Abram family files wrongful death suit
Ole Miss player collapsed during workouts on Feb. 19, 2010
JACKSON, Miss. -- The family of a former Mississippi football player has filed a wrongful death lawsuit against the university, head coach Houston Nutt and the NCAA.
Bennie Abram was 20 years old when he collapsed during the first day of formal offseason workouts on Feb. 19, 2010, and later died at Baptist Memorial Hospital in Oxford, Miss. An autopsy revealed Abram died from complications associated with sickle cell trait.
Ole Miss was aware Abram had sickle cell trait, which is usually asymptomatic, but can occasionally trigger severe problems after strenuous exercise. The university has repeatedly said all of its employees acted properly.
The NCAA made sickle cell trait testing mandatory for all Division I athletes last year, though carrying the trait does not prevent an athlete from playing sports.
In a statement on Tuesday, Ole Miss athletics director Pete Boone called Abram's death "a tragedy,'' but added that "all of the actions taken by our medical professionals, athletics trainers, and coaches met or exceeded best practices.''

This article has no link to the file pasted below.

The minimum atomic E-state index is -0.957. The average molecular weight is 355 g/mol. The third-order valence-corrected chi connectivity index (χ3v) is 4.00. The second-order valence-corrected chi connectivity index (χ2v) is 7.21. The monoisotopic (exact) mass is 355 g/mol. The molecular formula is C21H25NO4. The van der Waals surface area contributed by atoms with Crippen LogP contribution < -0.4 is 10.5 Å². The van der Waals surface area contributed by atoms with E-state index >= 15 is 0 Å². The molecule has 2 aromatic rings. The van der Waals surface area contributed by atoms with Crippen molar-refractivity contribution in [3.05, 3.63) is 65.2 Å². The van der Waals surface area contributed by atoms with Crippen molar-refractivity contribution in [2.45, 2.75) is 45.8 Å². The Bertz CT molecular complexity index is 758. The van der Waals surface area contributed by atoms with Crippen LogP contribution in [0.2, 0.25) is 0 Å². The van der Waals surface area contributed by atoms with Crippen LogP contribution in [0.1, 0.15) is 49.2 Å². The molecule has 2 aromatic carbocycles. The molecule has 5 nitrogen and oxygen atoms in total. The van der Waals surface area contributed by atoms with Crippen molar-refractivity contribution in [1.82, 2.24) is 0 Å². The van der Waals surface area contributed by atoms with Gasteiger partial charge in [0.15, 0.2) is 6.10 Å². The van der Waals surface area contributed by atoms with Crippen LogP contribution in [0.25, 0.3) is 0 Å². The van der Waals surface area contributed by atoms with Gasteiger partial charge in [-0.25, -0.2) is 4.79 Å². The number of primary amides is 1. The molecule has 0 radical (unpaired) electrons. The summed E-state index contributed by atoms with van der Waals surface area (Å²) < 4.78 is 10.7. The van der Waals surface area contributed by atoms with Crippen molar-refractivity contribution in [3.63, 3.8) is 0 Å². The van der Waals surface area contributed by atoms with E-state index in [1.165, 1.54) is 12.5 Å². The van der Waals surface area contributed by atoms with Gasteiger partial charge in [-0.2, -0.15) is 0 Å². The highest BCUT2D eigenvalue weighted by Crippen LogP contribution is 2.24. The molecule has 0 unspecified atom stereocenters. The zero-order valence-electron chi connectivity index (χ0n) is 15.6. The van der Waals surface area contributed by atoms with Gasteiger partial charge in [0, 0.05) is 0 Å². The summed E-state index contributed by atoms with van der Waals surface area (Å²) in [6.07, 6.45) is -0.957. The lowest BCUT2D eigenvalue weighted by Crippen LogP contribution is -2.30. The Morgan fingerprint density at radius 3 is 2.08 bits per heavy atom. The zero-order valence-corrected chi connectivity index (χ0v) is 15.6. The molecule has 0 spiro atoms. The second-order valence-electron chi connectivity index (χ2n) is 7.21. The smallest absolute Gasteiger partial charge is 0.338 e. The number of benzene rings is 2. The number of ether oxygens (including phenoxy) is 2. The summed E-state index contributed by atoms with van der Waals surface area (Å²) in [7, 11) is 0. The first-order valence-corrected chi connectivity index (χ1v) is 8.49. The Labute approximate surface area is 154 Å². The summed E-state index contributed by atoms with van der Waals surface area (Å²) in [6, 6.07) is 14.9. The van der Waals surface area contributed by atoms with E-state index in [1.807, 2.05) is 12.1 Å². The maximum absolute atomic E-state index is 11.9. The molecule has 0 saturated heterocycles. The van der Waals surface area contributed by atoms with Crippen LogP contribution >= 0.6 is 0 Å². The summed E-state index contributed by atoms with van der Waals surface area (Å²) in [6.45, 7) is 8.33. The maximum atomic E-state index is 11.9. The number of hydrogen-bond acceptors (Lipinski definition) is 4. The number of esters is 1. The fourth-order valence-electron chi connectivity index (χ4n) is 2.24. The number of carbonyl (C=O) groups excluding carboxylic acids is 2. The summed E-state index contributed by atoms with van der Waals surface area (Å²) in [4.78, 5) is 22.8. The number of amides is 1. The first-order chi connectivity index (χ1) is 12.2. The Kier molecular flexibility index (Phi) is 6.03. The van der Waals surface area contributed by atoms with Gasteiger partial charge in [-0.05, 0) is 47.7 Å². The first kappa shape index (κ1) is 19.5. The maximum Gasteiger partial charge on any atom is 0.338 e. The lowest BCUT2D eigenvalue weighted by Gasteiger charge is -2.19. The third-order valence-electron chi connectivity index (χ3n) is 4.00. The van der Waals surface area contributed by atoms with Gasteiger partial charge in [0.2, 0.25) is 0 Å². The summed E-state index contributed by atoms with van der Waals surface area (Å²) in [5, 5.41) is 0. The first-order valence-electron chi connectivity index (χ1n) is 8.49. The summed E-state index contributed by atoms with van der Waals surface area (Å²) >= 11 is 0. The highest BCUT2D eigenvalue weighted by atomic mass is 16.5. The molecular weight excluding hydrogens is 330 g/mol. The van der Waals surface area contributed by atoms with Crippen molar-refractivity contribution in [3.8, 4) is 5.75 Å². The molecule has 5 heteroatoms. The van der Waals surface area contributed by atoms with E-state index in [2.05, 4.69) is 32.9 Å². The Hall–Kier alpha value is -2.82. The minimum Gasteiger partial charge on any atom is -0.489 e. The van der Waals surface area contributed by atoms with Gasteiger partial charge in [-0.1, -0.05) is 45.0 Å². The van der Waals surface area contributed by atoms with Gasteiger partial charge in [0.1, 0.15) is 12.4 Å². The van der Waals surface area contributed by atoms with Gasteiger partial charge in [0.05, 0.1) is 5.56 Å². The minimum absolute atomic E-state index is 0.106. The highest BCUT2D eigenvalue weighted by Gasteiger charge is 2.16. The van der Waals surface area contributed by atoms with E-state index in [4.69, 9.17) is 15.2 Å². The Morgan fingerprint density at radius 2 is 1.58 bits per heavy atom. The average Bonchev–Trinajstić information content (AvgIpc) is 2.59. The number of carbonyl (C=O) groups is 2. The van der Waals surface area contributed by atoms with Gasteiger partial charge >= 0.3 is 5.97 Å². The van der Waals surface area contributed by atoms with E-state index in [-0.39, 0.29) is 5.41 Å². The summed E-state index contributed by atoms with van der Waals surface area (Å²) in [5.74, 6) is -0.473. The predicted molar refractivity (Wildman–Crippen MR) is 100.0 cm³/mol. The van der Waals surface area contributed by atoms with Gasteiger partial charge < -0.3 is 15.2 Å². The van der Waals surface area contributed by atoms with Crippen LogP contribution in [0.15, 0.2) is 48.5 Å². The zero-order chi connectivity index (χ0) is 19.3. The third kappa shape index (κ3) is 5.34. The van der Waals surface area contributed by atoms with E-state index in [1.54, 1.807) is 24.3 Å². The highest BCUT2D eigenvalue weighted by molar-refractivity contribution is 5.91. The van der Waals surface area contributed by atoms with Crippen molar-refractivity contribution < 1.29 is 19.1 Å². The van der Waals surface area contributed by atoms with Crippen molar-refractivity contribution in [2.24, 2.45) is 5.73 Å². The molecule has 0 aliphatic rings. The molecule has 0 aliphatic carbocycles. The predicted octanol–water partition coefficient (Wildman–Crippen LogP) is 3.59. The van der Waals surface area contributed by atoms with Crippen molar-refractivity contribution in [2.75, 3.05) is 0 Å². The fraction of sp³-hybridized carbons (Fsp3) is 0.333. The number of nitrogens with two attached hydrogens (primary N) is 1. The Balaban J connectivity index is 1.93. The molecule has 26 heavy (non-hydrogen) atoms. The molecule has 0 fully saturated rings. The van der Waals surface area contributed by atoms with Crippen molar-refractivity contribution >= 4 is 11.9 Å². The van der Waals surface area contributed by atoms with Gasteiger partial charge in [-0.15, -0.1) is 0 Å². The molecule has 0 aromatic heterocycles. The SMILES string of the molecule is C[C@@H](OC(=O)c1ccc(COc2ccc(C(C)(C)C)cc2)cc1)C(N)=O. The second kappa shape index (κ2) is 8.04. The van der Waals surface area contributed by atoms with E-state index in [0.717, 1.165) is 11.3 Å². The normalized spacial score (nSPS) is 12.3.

Ole Miss attorney Lee Tyner said the school hadn't been served the complaint. "We are prepared to defend the good work of our coaches and the care provided by our medical team,'' Tyner said. "After we are served with the complaint, we will respond appropriately.''
The NCAA has a set of guidelines for institutions to follow regarding the training of athletes with sickle cell trait, including a "slow and gradual'' preseason conditioning regimen and for athletes to "stop immediately upon struggling.''
The lawsuit alleges that the first day of workouts was "carelessly and recklessly excessive,'' especially for athletes with sickle cell trait. It also claims there was no evidence Abram was informed of his condition, and that he didn't receive proper medical attention when he began struggling during the workouts, and was instead pushed to continue.
He died several hours after the early morning workouts ended.
The lawsuit also alleges gross negligence, medical malpractice and a violation of civil rights.
Abram is represented by Lanier Law Firm in Houston and Coxwell and Associates in Jackson, Miss. The complaint filed in Hinds County Circuit Court on Tuesday names 28 defendants, including all nine assistant coaches. It also names trainers, the team doctor and the hospital.
"Some of these workouts just don't make any football sense,'' said attorney Gene Egdorf of Lanier Law Firm. "For Ole Miss to say that they feel all of their employees acted responsibly -- I can't help but raise a cynical eye.''
Egdorf also represented former Rice player Dale Lloyd II, who died from sickle cell trait complications in 2006 after a workout. The case helped push the NCAA toward mandatory testing.
"Our goal is to make sure Bennie's death was not in vain,'' Egdorf said. "I'm hoping that mandatory testing is saving lives, but now we need to go one step further.''
Sickle cell trait is found in approximately 8 percent of blacks in the United States, according to the NCAA.